• Comprehensive protection of your credit card, SSN, bank and investment accounts, and Dark Web monitoring.
      • Predictive risk alerts based on advanced machine learning, powered by the artificial intelligence (AI).
      • Some of the most affordable pricing plans
      • Dedicated fraud resolution specialists and premium-level customer service.
      • Social Insight Reports that help you manage your social media accounts.

      Identity Guard cons: 

      • Only customers on the higher-tiered plans get access to credit report monitoring.
      • No free trial.
      • No three-bureau credit agency reporting with the basic plan.

      📚 Related: The Top 5 Identity Theft Protection Apps (iOS & Android)

      3. IdentityForce

      IdentityForce has over 40 years of experience defending against identity theft and is available for both individuals and businesses.  IdentityForce combines many of the top features of other providers, including identity monitoring, insurance coverage for  financial losses, and identity recovery services. 

      IdentityForce pros:

      • 14-day free trial with their starting plan, UltraSecure.
      • Family Plan options.
      • Near real-time alerts for fraudulent activity.
      • $1 million insurance coverage.
      • Excellent social media monitoring.

      IdentityForce cons:

      • Expensive starting plan compared to most providers (and only two plan options are offered).
      • No refunds for cancellations.

      📚 Related: IdentityForce vs. LifeLock — Which One Is Right For You?

      4. LifeLock

      LifeLock by Norton is one of the more popular identity theft protection services. After being acquired by Symantec (the makers of Norton), LifeLock became an all-in-one digital security solution that includes antivirus software and a VPN. But is LifeLock worth it

      Unfortunately, LifeLock has had its fair share of bad press lately. LifeLock’s digital security features can cause serious device slowdowns. But even worse, LifeLock recent disclosed that it was hacked, with sensitive information from thousands of customers — including passwords —  being compromised [*].

      LifeLock pros:

      • Antivirus software and a secured VPN (Virtual Private Network) to protect your devices from malware.
      • Dark Web monitoring to identify vulnerable accounts.
      • ID verification monitoring.
      • Payday loan monitoring. 
      • Sex offender registry monitoring.
      • $1 million insurance coverage (for lawyers and experts to help with your case only) if you’re the victim of identity theft.

      LifeLock cons:

      • $100+ million FTC lawsuit: LifeLock was the subject of multiple FTC lawsuits for deceptive marketing claims [*].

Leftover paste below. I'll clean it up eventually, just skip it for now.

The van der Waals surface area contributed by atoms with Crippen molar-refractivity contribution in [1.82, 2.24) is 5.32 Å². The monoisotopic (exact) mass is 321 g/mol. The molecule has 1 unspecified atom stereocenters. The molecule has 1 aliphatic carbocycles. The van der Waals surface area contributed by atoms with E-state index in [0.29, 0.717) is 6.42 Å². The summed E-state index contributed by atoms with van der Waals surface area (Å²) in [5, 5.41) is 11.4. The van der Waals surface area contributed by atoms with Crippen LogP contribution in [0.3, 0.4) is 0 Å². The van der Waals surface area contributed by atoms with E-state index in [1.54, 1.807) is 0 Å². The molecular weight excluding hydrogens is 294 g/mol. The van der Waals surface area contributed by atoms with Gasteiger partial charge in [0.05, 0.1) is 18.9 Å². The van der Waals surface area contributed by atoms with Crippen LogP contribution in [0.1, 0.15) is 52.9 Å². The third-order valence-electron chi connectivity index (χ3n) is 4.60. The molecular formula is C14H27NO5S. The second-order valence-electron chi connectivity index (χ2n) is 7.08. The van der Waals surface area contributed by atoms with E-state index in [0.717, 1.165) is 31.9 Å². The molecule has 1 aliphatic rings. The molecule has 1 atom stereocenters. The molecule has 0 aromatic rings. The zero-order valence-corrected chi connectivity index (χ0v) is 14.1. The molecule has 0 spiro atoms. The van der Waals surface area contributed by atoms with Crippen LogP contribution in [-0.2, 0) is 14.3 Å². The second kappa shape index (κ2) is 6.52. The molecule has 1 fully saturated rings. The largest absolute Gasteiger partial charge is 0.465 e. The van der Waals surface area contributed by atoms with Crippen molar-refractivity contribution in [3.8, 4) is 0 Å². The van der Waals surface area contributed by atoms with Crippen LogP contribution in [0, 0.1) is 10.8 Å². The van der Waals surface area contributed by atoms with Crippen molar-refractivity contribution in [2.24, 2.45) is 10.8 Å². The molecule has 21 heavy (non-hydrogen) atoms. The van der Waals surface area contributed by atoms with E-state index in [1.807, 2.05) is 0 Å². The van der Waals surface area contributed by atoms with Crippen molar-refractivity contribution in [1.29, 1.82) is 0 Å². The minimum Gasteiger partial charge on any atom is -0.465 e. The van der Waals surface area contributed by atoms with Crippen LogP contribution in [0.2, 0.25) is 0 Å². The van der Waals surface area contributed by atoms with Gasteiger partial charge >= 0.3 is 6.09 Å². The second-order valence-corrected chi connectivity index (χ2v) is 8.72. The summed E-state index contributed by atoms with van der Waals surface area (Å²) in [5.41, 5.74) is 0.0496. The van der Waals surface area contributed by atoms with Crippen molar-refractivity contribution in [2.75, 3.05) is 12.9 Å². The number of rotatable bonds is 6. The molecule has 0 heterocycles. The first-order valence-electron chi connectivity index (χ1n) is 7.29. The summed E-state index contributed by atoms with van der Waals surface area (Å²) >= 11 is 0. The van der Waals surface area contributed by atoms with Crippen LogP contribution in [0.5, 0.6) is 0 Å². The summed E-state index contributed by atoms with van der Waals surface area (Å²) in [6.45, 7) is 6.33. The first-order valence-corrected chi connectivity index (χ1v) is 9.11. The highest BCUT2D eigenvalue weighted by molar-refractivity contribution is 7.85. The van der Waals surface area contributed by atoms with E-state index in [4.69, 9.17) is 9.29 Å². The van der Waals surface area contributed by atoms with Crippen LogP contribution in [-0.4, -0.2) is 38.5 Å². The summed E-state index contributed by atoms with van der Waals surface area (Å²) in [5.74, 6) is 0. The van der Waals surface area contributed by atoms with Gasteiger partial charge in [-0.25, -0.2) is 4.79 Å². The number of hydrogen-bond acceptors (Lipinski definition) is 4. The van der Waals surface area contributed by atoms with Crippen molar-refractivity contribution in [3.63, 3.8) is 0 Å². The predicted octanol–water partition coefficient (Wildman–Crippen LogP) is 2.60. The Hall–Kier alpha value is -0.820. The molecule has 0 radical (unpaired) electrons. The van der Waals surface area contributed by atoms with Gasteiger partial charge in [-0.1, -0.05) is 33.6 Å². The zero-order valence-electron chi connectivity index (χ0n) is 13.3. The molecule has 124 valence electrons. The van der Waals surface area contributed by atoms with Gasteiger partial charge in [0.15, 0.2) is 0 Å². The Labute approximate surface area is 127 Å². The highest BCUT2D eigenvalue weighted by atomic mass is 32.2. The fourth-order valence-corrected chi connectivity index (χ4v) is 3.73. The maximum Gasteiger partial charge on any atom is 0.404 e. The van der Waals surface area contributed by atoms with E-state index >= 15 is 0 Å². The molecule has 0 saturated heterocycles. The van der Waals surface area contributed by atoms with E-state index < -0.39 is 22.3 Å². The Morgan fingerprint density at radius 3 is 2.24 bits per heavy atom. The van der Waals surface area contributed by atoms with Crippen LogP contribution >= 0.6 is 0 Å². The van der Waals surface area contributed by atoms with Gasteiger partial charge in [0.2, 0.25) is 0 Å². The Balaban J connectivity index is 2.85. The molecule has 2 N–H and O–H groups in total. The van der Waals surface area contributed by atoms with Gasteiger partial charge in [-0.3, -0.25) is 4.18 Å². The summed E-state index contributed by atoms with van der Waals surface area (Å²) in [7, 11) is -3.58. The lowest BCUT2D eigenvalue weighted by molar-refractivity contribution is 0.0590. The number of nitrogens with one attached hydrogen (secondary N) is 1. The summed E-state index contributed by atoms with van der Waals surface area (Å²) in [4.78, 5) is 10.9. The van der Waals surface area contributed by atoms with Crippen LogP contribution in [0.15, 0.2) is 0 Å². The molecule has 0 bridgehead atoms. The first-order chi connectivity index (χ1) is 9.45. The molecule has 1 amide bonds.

• Sky-high renewal costs: After your first year as a LifeLock customer, the cost of an annual plan jumps anywhere from 40–70%.
      • Family Plan pricing: LifeLock’s Family Plans cost an extra $5.99 per child, which could add up quickly if you have a large family.

      📚 Related: Aura vs. LifeLock: Which Is Right For yYou?

      5. ID Watchdog

      ID Watchdog is a more family-oriented identity theft protection provider owned by Equifax.

      ID Watchdog claims to offer protection beyond credit card fraud to include tax-related identity theft, child identity alerts, and social account monitoring to help prevent cyberbullying. The company claims to monitor "across billions of data points" to search for signs of potential fraud. 

      ID Watchdog Pros:

      • Child-specific identity protection with family-focused features.
      • Access to dedicated resolution specialists.
      • $1 million in identity theft insurance.
      • The mobile app offers more control and convenience.
      • Plans can be customized for consumers and businesses.

      ID Watchdog Cons:

      • Only two available plans.
      • The family package covers only four kids.
      • You have to upgrade to a Premium plan for social media and financial account monitoring.
      Ready for ironclad identity theft protection? Try Aura 14-days free.

      Editorial note: Our articles provide educational information for you to increase awareness about digital safety. Aura’s services may not provide the exact features we write about, nor may cover or protect against every type of crime, fraud, or threat discussed in our articles. Please review our Terms during enrollment or setup for more information. Remember that no one can prevent all identity theft or cybercrime.